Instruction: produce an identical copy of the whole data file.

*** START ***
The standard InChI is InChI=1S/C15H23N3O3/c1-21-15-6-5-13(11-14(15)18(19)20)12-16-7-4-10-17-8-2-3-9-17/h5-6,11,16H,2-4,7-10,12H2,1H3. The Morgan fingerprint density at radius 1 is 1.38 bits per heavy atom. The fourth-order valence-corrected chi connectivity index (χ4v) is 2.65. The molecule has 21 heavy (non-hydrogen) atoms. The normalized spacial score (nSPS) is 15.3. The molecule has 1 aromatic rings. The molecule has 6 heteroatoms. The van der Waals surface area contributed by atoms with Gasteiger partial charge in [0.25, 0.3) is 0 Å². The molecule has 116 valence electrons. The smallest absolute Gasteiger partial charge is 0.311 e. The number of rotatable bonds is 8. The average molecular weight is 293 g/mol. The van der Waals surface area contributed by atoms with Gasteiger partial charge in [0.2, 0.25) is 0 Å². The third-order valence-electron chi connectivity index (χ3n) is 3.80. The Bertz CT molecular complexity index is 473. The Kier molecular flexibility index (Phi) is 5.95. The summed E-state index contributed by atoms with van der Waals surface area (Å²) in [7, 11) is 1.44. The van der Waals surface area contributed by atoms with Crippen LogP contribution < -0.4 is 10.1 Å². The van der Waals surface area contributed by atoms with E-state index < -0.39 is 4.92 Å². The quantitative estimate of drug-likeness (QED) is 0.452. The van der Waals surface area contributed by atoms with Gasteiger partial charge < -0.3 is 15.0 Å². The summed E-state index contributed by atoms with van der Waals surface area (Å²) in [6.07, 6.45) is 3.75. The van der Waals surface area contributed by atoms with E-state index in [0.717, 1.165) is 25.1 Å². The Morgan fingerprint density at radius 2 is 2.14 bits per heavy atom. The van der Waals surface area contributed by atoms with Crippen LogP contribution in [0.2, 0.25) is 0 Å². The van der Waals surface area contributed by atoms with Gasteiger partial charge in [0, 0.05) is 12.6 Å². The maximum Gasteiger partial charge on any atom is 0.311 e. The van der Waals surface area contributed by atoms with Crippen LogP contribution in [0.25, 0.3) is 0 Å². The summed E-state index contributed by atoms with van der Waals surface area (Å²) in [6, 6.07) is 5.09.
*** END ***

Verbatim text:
The standard InChI is InChI=1S/C15H23N3O3/c1-21-15-6-5-13(11-14(15)18(19)20)12-16-7-4-10-17-8-2-3-9-17/h5-6,11,16H,2-4,7-10,12H2,1H3. The Morgan fingerprint density at radius 1 is 1.38 bits per heavy atom. The fourth-order valence-corrected chi connectivity index (χ4v) is 2.65. The molecule has 21 heavy (non-hydrogen) atoms. The normalized spacial score (nSPS) is 15.3. The molecule has 1 aromatic rings. The molecule has 6 heteroatoms. The van der Waals surface area contributed by atoms with Gasteiger partial charge in [0.25, 0.3) is 0 Å². The molecule has 116 valence electrons. The smallest absolute Gasteiger partial charge is 0.311 e. The number of rotatable bonds is 8. The average molecular weight is 293 g/mol. The van der Waals surface area contributed by atoms with Gasteiger partial charge in [0.2, 0.25) is 0 Å². The third-order valence-electron chi connectivity index (χ3n) is 3.80. The Bertz CT molecular complexity index is 473. The Kier molecular flexibility index (Phi) is 5.95. The summed E-state index contributed by atoms with van der Waals surface area (Å²) in [7, 11) is 1.44. The van der Waals surface area contributed by atoms with Crippen LogP contribution < -0.4 is 10.1 Å². The van der Waals surface area contributed by atoms with E-state index < -0.39 is 4.92 Å². The quantitative estimate of drug-likeness (QED) is 0.452. The van der Waals surface area contributed by atoms with Gasteiger partial charge < -0.3 is 15.0 Å². The summed E-state index contributed by atoms with van der Waals surface area (Å²) in [6.07, 6.45) is 3.75. The van der Waals surface area contributed by atoms with E-state index in [0.717, 1.165) is 25.1 Å². The Morgan fingerprint density at radius 2 is 2.14 bits per heavy atom. The van der Waals surface area contributed by atoms with Crippen LogP contribution in [0.2, 0.25) is 0 Å². The van der Waals surface area contributed by atoms with Gasteiger partial charge in [0, 0.05) is 12.6 Å². The maximum Gasteiger partial charge on any atom is 0.311 e. The van der Waals surface area contributed by atoms with Crippen LogP contribution in [0.25, 0.3) is 0 Å². The summed E-state index contributed by atoms with van der Waals surface area (Å²) in [6, 6.07) is 5.09.